Director: James Mangold; Screenplay: Halsted Welles, Michael Brandt, Derek Haas, from a short story by Elmore Leonard
With Russell Crowe, Christian Bale, Peter Fonda, Ben Foster, Logan Lerman
Available Jan. 8, List Price $29.95
Every decade or so, the Western that longtime Hollywood staple that died out in the 1970s gets revived by some dogged directors and stars; and every time I write about it as if there might be some life in the old genre yet. And, every time, the movies disappear in the dust of audience indifference, and the Western dies again. Critics might as well pray for the return en masse of the musical, or the heterosexual romantic comedy. Some fine old genres just become extinct.
I wrote the return-of-the-Western story again last year, to herald the coming of two real Westerns 3:10 to Yuma and The Assassination of Jesse James by the Coward Robert Ford and a couple of kind-of ones: the Coen brothers' Texas-set crime drama No Country for Old Men and the period oilman epic There Will Be Blood. These last two may well be nominated for Best Picture Oscars; but if either of them ends up being a blockbuster, I'll eat my Stetson hat. As for Jesse James, for which Casey Affleck may be nominated as best supporting actor, it cadged a paltry $3.9 million at the domestic box office. That leaves 3:10 to Yuma, which earned a decent $53.6 million the most for an oater since the Kevin Costner Open Range in 2003.
A remake of a pretty good 1957 Western, Mangold's film is about Dan Evans (Bale), a family man on a failing farm who lost a leg in the Civil War. He sees a payday, and a chance for redemption in his son's eyes, by escorting the killer Ben Wade (Crowe) to justice. Brandt and Haas have opened up the action of Welles' original script to include a trek in which Wade outsmarts or just kills most of his captors; and there are prime supporting roles for Fonda as a no-illusions bounty hunter and for Foster, who's deliciously pernicious as a kill-crazy kid. For the lefties in the audience there's also a hint of Iraq Occupation revisionism: Evans got his wound from friendly fire in the Civil War. But this satisfying film finds its essential heft and depth in the taut face-off between a tortured good man and a charming villain an existential conversation, at gunpoint.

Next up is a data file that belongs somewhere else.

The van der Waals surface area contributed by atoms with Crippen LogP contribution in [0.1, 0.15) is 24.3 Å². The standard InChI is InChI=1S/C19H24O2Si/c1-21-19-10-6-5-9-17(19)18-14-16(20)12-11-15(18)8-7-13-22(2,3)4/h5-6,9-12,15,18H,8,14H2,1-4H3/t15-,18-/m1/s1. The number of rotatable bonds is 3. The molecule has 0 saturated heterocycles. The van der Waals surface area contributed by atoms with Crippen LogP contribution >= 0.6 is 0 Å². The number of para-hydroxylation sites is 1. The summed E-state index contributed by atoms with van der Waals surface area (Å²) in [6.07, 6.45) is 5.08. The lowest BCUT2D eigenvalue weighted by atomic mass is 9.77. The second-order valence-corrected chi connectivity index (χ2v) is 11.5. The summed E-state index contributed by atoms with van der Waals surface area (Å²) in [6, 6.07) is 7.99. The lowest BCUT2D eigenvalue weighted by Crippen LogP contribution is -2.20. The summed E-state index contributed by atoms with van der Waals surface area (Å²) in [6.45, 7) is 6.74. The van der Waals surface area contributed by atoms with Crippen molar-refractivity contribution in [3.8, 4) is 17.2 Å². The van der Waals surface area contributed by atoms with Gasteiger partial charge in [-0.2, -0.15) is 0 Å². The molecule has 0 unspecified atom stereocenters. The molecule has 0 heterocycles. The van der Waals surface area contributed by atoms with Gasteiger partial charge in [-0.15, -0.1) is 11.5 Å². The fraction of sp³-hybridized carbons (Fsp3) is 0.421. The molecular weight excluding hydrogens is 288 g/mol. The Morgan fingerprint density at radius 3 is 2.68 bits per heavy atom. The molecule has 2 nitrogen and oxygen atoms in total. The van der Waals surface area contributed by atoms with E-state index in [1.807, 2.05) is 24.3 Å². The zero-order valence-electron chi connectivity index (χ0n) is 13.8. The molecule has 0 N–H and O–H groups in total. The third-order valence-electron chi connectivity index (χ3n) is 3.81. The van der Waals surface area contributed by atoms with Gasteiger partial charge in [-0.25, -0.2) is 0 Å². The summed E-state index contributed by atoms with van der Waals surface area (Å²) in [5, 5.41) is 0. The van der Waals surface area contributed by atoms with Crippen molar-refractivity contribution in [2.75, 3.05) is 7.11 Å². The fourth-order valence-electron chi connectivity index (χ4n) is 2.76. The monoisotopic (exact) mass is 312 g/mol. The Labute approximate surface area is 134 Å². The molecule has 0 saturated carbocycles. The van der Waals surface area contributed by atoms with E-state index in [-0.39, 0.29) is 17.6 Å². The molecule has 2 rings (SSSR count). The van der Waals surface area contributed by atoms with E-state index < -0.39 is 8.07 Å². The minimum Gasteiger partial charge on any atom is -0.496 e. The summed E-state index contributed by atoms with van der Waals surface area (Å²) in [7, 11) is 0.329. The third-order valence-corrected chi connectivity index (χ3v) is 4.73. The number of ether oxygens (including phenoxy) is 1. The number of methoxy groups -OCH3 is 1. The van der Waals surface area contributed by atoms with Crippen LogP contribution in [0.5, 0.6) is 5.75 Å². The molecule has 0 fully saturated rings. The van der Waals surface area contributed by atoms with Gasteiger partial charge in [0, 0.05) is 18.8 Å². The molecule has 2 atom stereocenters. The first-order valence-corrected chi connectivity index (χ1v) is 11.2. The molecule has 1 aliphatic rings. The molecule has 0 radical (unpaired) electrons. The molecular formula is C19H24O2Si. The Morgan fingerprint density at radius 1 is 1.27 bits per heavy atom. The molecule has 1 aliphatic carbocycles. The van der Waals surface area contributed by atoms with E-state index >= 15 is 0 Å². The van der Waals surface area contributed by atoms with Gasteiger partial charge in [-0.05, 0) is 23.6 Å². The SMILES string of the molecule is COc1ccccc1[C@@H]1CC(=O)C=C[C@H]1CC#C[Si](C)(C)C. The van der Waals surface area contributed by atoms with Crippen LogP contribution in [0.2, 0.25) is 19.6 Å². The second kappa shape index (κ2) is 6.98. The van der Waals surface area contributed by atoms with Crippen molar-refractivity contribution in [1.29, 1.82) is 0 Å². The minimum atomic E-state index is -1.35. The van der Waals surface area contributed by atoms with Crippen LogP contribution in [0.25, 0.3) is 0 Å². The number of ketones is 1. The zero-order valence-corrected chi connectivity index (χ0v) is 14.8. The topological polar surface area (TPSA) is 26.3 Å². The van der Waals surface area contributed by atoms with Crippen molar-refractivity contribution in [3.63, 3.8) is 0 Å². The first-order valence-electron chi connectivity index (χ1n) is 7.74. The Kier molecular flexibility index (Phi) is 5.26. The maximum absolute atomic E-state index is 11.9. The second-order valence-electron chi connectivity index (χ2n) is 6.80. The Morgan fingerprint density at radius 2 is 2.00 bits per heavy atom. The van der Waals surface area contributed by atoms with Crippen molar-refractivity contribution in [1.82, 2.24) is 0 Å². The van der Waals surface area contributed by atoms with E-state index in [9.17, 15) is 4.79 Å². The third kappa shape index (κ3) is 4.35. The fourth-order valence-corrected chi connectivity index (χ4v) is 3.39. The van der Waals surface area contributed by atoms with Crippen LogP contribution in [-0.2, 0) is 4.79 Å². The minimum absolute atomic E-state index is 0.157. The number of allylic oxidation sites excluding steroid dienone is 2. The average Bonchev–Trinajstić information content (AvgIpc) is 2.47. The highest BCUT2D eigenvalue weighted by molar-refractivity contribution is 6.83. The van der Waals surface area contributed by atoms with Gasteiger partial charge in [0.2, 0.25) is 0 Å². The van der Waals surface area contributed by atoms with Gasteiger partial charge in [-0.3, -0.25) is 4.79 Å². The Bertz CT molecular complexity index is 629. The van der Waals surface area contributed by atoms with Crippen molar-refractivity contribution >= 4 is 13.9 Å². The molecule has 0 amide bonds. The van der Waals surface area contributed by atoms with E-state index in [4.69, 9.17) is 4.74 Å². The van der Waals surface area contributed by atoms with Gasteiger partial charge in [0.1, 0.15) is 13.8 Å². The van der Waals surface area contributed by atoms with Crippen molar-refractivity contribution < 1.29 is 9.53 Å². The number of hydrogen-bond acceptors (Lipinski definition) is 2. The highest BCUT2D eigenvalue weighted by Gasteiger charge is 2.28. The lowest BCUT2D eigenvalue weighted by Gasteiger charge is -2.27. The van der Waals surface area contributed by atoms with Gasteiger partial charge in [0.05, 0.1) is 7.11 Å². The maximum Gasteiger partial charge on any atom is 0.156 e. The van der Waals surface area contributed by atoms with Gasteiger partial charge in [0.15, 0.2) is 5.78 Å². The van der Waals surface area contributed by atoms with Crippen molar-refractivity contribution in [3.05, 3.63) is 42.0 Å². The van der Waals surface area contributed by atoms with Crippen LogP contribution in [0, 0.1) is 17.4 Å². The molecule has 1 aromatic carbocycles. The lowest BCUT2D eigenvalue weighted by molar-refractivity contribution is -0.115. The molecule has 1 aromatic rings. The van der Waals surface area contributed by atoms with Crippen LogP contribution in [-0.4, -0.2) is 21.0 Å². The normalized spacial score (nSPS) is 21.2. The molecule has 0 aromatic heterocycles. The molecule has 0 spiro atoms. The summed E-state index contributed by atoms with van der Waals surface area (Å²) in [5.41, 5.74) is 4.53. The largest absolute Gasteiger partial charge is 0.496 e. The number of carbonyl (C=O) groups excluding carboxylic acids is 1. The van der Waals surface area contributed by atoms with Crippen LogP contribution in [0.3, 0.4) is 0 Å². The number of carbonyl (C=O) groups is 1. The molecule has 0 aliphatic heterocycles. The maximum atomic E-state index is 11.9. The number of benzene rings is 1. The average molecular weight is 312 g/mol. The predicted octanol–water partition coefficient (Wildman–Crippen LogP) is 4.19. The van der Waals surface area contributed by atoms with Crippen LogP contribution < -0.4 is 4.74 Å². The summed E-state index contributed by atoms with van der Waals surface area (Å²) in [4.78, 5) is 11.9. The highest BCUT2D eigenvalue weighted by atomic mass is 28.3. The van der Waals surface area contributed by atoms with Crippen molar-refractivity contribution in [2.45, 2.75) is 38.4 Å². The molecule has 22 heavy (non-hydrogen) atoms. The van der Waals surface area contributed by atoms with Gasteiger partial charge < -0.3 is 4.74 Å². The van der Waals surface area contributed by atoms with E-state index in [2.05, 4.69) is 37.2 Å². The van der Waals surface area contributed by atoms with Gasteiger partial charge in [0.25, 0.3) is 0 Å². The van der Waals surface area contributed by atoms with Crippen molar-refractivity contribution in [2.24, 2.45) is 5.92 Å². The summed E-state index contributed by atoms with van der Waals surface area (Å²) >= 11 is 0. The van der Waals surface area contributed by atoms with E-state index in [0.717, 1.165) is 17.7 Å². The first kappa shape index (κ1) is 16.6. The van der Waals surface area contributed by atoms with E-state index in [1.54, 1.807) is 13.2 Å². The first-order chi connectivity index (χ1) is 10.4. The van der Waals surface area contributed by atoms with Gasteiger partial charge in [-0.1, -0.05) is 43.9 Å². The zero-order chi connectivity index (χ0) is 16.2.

The excellent extras on this DVD include Mangold's informative, eloquent commentary he talks as good as he shoots and making-of shorts of the cast learning how to be cowboys in rough, rapturous New Mexico locations.
On amazon.com's current list of best-selling DVDs, 3:10 to Yuma is the top live-action movie. That pleases and baffles me. I guess a lot of moviegoers don't go any more; they wait for the pictures they're interested in to come on out discs, then watch them at home. But a Western like this ought to be seen on the big screen; it's a film whose landscapes reflect the grand dreams and threatening schemes of its characters. Big movies, proceeding at careful paces, are best appreciated in the dark, in a crowd, with no interruptions, no fast-forward button. A drive-in, if there were any left, would be even better. Westerns are an outdoor genre. You should have to go outside to see them.